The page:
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Oct
19
comment Does the transposition cipher have a network application?
You have a typo: Not "transition cipher" but "transposition cipher". Perhaps it's advantageous for you to read something in a book, e.g. A. J. Menezes et al., HAC (available online), Sec. 7.3. Note that even modern block ciphers are principally based on transpositions and substitutions.
Oct
16
answered How to better generate large primes: sieving and then random picking or random picking and then checking?
Oct
16
comment How do you test randomness?
Maurer's universal statistical test (see A. J. Menezes et al., Handbook of Applied Cryptography, sec.5.4.5 (available online)) may be of some interest to you.
Sep
5
answered Hill Cipher question
Aug
6
awarded  Popular Question
Aug
3
awarded  Popular Question
Jun
25
comment Is it a good idea to use Lagrange/Newtonian interpolation for encryption?
Your description (and purpose of the scheme) isn't clear, I am afraid. Could you give a tiny concrete illustrative example with its usage in practice?
Jun
21
comment How can I find the multiplicative inverse in the first transformation of the SubBytes() transformation in AES?
If a computation is done in a finite field, there is IMHO barely a possibility to appropriately re-formulate that in terms of common arithmetic operations (for the purpose of rendering it easier to comprehend). You would have to either learn the basics of finite fields or take the results of others for granted, I am afriad.
Apr
2
comment Is substitution with random prefix codes secure?
@rath: I have deleted (2) corresponding to your suggestion.
Apr
1
revised Is substitution with random prefix codes secure?
deleted 300 characters in body
Mar
30
comment Is substitution with random prefix codes secure?
I have duly correspondingly formulated my new question with the best care I could manage to do to limit its scope to the least minimum and posted it under the title "Any good means to enhance the security of encryption processing with random prefix codes".
Mar
29
comment Is substitution with random prefix codes secure?
I understand you mean that one should limit the scope of a question to the least minimum possible. So I'll have to ask a new question in the present context. Thank you very much for the guidance.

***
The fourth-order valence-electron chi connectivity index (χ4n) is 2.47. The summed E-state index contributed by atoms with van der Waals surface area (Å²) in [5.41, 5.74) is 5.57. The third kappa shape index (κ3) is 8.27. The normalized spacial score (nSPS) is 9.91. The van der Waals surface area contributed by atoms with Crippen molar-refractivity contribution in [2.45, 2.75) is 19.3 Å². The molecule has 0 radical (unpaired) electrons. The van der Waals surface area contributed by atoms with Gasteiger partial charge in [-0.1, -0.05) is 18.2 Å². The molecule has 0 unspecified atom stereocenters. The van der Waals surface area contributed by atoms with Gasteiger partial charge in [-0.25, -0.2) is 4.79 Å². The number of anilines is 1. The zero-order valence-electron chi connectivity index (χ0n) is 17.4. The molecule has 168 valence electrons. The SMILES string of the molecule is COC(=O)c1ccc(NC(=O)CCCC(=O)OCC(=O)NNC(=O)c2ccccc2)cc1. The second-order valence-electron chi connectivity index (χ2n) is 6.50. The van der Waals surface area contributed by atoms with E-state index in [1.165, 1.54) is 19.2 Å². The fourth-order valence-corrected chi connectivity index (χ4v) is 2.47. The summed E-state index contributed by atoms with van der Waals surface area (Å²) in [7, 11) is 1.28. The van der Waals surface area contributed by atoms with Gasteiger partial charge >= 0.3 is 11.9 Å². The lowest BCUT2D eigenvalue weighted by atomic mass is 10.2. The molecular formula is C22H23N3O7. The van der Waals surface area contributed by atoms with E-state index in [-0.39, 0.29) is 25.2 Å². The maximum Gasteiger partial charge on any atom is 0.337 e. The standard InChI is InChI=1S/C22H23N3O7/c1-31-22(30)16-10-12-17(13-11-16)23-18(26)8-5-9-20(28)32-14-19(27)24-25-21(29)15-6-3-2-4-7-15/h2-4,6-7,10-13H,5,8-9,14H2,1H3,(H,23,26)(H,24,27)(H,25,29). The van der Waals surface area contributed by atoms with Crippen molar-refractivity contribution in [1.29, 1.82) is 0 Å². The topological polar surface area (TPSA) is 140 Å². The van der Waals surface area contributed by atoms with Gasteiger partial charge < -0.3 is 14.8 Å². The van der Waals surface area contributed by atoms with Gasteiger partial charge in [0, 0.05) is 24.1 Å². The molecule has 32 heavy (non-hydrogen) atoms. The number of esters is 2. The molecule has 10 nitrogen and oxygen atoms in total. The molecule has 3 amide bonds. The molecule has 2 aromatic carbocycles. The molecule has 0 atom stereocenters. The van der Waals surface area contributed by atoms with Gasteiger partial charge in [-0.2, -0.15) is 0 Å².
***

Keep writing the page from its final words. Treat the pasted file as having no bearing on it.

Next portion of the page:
Mar
28
comment Is substitution with random prefix codes secure?
But IMHO in crypto one rarely uses one single algorithm (in the narrow sense) but a combination of confusion and diffusion in the terms of Shannon. So if one appropriately combine prefix-coding with e.g. certain transpositions, would that be a good defense against known/chosen text attacks? (In fact I have attempted to do such a combination in a humble scheme of mine recently (s13.zetaboards.com/Crypto/topic/7164646/1). Actually, it was because I was not very sure whether prefix-coding is "self-sufficient" that I did the original posting in order to learn more about its real strength.)
Mar
28
comment Is substitution with random prefix codes secure?
@figlesquidge: Done. Thank you.
Mar
28
revised Is substitution with random prefix codes secure?
added 682 characters in body
Mar
28
comment Is substitution with random prefix codes secure?
Oh, I should have replaced "claim" with "claim according to my interpretation", since I am not 100% sure of the correctness of my interpretation (as I said, my understanding of the article is only partial). If the real claim is not correct, then the other phrase of mine would make sense IMHO.
Mar
26
comment Encryption of numeric value using playfair
If the matrix doesn't have 5, then you simply cannot process that character with that matrix. Perhaps you were expected to think of the use of a larger matrix than the one shown in the lessons.
Mar
26
asked Is substitution with random prefix codes secure?
Mar
14
comment How to best mix two arbitrary/random n-bit words?
The specific application that interests me currently would certainly be deemed too mundane from a theoretical point of view. In a certain encryption processing I am considering there are two n-bit words, x and y, one on the plaintext side and one on the ciphertext side (but neither is directly plaintext or ciphertext). I like to combine them into z and sum the z's of all preceding blocks into a value s and use that to chain the blocks. It's my thinking that, if z is "somehow" optimal in capturing the randomness of x any y, then the chaining would also be fine. Would that satisfy your query?
Mar
14
comment How to best mix two arbitrary/random n-bit words?
What I would prefer to have is not to use, if possible, a rather complex computation like a crypto-secure hash function but some more simple computations in practice, of the genre of xor you mentioned. For it is not extremely high crypto security that is demanded in the cases I have in mind but, roughly speaking, certain comparatively good security that could be obtained with some not too expensive computing expenses.